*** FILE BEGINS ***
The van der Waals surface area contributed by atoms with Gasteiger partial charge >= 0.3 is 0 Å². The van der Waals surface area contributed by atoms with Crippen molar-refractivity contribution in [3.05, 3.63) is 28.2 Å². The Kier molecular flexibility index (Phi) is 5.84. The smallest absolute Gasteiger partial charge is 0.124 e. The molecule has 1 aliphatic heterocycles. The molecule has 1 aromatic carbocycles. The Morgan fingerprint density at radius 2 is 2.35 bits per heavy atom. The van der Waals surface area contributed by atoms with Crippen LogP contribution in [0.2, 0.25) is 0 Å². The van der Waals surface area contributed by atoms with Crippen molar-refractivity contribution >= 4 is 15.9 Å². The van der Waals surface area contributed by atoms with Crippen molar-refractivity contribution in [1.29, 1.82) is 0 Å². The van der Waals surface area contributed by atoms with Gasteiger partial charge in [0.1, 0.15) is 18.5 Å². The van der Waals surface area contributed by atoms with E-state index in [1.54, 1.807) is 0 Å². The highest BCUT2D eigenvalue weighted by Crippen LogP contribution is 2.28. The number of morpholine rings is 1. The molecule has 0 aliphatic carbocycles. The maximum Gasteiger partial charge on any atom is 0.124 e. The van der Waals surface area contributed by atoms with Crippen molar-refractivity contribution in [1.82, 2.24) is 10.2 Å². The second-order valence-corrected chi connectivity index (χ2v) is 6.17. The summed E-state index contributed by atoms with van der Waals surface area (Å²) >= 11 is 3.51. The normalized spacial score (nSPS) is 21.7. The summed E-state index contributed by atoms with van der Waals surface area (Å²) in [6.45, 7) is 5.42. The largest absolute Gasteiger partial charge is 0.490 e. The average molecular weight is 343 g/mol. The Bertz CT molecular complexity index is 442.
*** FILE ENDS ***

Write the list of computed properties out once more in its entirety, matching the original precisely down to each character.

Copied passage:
The van der Waals surface area contributed by atoms with Gasteiger partial charge >= 0.3 is 0 Å². The van der Waals surface area contributed by atoms with Crippen molar-refractivity contribution in [3.05, 3.63) is 28.2 Å². The Kier molecular flexibility index (Phi) is 5.84. The smallest absolute Gasteiger partial charge is 0.124 e. The molecule has 1 aliphatic heterocycles. The molecule has 1 aromatic carbocycles. The Morgan fingerprint density at radius 2 is 2.35 bits per heavy atom. The van der Waals surface area contributed by atoms with Crippen LogP contribution in [0.2, 0.25) is 0 Å². The van der Waals surface area contributed by atoms with Crippen molar-refractivity contribution >= 4 is 15.9 Å². The van der Waals surface area contributed by atoms with Crippen molar-refractivity contribution in [1.29, 1.82) is 0 Å². The van der Waals surface area contributed by atoms with Gasteiger partial charge in [0.1, 0.15) is 18.5 Å². The van der Waals surface area contributed by atoms with E-state index in [1.54, 1.807) is 0 Å². The highest BCUT2D eigenvalue weighted by Crippen LogP contribution is 2.28. The number of morpholine rings is 1. The molecule has 0 aliphatic carbocycles. The maximum Gasteiger partial charge on any atom is 0.124 e. The van der Waals surface area contributed by atoms with Crippen molar-refractivity contribution in [1.82, 2.24) is 10.2 Å². The second-order valence-corrected chi connectivity index (χ2v) is 6.17. The summed E-state index contributed by atoms with van der Waals surface area (Å²) >= 11 is 3.51. The normalized spacial score (nSPS) is 21.7. The summed E-state index contributed by atoms with van der Waals surface area (Å²) in [6.45, 7) is 5.42. The largest absolute Gasteiger partial charge is 0.490 e. The average molecular weight is 343 g/mol. The Bertz CT molecular complexity index is 442.